Right now, many organizations are planning for re-entry, some even navigating a slow return to pre-COVID environments and routines. Leaders are reimagining the future of work while still responding to present organizational demands and opportunities. As we hover between what was and will be, we are reminded of the journey ahead and the resilience needed to effectively support and lead our people through this ongoing crisis.
Tapping into our emotional intelligence to inform our decision-making and regulate how we respond to our own and others’ needs along the way is vital to ensuring our organizations emerge from this pandemic stronger than before. While self-care at this time might feel self-indulgent, it is critical to caring for and leading others. We have an obligation to display through our own behavior and interactions how we are keeping ourselves whole, balanced, and resilient in order to give our people permission to prioritize what they need to meet the challenges at hand.
What does self-care look like for leaders amid COVID? Make time for what “fuels you.” Regularly pause to clear your head, reflect, and understand what you need in the moment. Accept that in this time of great uncertainty you will not have all the answers, and this is okay. Regularly seek connection with peer leaders and lean on trusted advisors for guidance and support.
As a leader, are you present and aware of where you are emotionally and what you need to support yourself? Are you proactively caring for yourself or reacting moment to moment? Do you have a support system and trusted advisors in place?
In addition to practicing self-care, we can focus on equipping ourselves with the psychological skills necessary to forge ahead and lessen the continuing impacts of the pandemic. Pioneer of positive psychology, Dr. Martin Seligman, asserts that mindset is the key to cultivating resilience and even achieving post-traumatic growth—moving beyond recovery to adapting and innovating. While several factors contribute to resilience, the ability to draw on mental and emotional reserves to recover quickly and flourish in the wake of adversity is essential.
This “mental toughness” can be developed through a variety of practices including mindfulness and self-regulation to fundamentally shift the way we relate to our thoughts and feelings and improve our ability to respond under pressure. Promoting resilient thinking in ourselves and others can help to minimize catastrophic notions and see choices, opportunities, and solutions versus problems. Highlighting signature strengths within yourself and your people and how they can be honed and applied in new ways can help teams adapt to adversity and facilitate progress. In addition to ongoing, positive communication and engagement with our people, employing authentic and inspirational communication to articulate a compelling vision offering direction and hope can help to strengthen organizational trust, relationships, and commitment to shaping a better future.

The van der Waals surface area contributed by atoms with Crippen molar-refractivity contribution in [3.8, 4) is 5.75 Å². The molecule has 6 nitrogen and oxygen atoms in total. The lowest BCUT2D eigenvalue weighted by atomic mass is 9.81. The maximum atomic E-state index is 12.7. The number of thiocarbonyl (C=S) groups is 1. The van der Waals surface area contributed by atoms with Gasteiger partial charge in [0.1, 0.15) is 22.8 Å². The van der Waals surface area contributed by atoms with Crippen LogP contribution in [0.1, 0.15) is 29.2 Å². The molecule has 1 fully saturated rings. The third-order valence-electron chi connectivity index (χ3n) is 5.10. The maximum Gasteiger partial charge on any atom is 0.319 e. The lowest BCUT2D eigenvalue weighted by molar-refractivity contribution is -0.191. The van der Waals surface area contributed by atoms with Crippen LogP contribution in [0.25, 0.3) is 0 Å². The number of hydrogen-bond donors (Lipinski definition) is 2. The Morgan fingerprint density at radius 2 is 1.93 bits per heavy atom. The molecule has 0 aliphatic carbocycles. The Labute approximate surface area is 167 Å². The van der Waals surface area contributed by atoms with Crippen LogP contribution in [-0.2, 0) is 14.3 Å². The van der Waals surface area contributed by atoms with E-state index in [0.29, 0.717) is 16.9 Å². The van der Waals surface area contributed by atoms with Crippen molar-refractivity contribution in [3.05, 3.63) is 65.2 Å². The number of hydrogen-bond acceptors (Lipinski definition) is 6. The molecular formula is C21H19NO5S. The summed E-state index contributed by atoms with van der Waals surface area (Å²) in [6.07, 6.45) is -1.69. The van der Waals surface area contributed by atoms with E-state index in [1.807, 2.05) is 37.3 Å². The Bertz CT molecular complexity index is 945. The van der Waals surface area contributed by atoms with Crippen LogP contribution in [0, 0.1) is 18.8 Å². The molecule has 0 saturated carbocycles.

Our mindset has the power to determine how we perceive and emotionally respond to crisis. While fear, denial, and blame can hinder our ability to move forward, shifting our thinking to recall successes, consider new possibilities, and reflect on the collective resources and capabilities of our people and organizations can boost our own resilience and rally our teams. Start by creating a narrative for your organization in which this time is seen as a fork in the road, and challenge your people to do more than endure this crisis but embrace the opportunity to discover new strengths and thrive.
Are you modeling a resilient mindset in the “moments that matter”? How are you supporting your people in building this skill?
We recently volunteered our time to host a series of Leading in Times of Crisis workshops to support our executive network in navigating the uncertainty and change brought about by the coronavirus pandemic. This is the third in a sequence of articles derived from the workshop offering change expertise and resources to help equip leaders at all levels to lead their people through this crisis successfully. See our previous article on compassionate, courageous leadership.
DCG’s purpose—and promise—has always been to help leaders lead change, and it drives us now more than ever to support our colleagues, clients, partners, and friends in managing through the impacts of COVID-19. Our team is with you on this journey, and we are here to help.